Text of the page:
The Empty Cushion

by Wayne Ren-Cheng

There is an empty cushion. There is no teacher. There is the dharma. There is discipline.


Realizing that the death of the Buddha was imminent his followers were faced with the inevitability of an empty cushion and that frightened them. They feared being separated from the Awakened One, their teacher, mentor and monitor on the Middle Path. They feared the loss of a cushion they viewed as overflowing with the wisdom, compassion and knowledge of their teacher. Ananda voiced that fear. The Awakened One replied to the Ananda, saying: “It may be, Ananda, that to some among you the thought will come: ‘Ended is the word of the Master; we have a Master no longer.’ But it should not, Ananda, be so considered. For that which I have proclaimed and made known as the Dharma and the Discipline, that shall be your Master when I am gone.”

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Easter And The Power Of Karma

By: David Xi-Ken Astor, Sensei

This is Palm Sunday and that means that Easter season is almost upon us again. As a Buddhist monk pondering the lessons that can be realized in this Christian day of celebration I once again work to find common ground between what the lives of Siddhartha and Jesus can mean to us living in the 21st century. In the Christian narrative the death and resurrection of Christ should become a more urgent intellectual necessity to all Christians who ponder the challenges of life today if they fully believe that Christianity has yet a message to give to the world. Alongside this Christian imperative is the Buddhist challenge to find vitality and meaning in what the Buddha awakened to over 2500 years ago for us struggling to make sense out of a world in crisis.

When we examine our contemporary Western civilization with a critical eye, it is difficult to call it’s ethical and moral fabric Christian anymore. This is an extraordinary statement perhaps coming from a Buddhist, but it is also admitted by a consensus of opinion of many Christian thinkers as well. Buddhism, however, has yet to significantly influence Western culture in any meaningful manner to place it’s mark on human behavior either. It has been over 2000 years that Jesus left us and it seems that Christian values are still struggling to find fertile ground upon which to nourish the human condition. The reason may be that we have only tried to practice only half of Jesus’ message. While he spoke often about the need for us to connect to our original self as is manifested in the creation process, he also spent most of his time speaking about how we should refine our compassionate actions toward others. I am thinking of the Golden Rule, for example, which states that we should treat our neighbors like ourselves.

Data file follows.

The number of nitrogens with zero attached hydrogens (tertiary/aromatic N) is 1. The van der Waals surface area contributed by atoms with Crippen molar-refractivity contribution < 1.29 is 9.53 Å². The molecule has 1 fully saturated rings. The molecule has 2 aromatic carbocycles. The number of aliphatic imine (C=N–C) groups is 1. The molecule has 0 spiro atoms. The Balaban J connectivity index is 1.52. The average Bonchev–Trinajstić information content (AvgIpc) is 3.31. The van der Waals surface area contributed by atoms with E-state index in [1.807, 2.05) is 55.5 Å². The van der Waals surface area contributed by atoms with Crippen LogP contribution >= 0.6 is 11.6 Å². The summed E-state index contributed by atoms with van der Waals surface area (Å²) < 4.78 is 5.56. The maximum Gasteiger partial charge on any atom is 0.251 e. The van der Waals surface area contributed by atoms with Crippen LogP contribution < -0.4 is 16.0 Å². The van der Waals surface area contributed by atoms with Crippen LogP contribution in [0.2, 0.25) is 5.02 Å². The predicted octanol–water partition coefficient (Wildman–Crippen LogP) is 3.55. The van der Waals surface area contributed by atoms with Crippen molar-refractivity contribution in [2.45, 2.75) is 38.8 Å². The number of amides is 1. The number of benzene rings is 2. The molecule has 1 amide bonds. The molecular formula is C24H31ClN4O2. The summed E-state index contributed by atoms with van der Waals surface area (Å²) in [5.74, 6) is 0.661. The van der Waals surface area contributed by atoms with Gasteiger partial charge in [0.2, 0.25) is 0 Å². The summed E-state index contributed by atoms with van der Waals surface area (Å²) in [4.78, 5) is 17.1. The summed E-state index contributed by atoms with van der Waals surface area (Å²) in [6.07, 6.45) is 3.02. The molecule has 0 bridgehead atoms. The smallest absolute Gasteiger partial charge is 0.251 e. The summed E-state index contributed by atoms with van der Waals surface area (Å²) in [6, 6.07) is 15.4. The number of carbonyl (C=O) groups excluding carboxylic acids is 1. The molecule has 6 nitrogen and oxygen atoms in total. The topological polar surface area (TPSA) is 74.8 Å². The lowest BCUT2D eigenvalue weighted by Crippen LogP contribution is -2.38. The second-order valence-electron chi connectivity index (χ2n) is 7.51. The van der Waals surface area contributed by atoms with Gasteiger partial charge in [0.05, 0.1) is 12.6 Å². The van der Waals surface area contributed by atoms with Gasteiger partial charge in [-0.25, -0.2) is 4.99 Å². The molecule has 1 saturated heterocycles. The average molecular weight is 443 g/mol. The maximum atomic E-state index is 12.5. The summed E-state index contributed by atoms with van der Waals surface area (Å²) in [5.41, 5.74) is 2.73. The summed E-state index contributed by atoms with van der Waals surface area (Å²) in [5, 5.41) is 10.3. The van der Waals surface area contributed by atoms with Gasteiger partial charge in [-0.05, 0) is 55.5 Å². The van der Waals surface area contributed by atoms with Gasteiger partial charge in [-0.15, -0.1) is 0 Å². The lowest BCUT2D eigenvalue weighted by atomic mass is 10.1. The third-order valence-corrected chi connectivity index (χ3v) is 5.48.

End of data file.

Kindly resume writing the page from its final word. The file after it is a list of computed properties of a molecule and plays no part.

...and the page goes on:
The problem seems to be that who or what a neighbor is can still be a vague concept for many of us. There should be no doubt that we need to come to a truer concept of what Jesus means by ‘neighbor’. This is where Buddhist thought can provide a significant contribution in how we can consider the reality of our interdependence and interconnectiveness between self and other. From our Western perspective, we have a curious habit of judging our fellows not from the standpoint of a spiritual life but from a material or capitalistic one. By using this kind of perspective we devalue the poor among us as a kind of social disgrace. Poverty has a tendency to create inhibitors, or walls, between those with social advantages and those without. We find in most Western cultures a conception of the poor which is radically wrong. What lessons of Easter can be discovered that might shed light on how we walk the path that both Jesus and Siddhartha did that can change our own and our cultures’ worldview to promote human flourishing for all, not just the chosen few.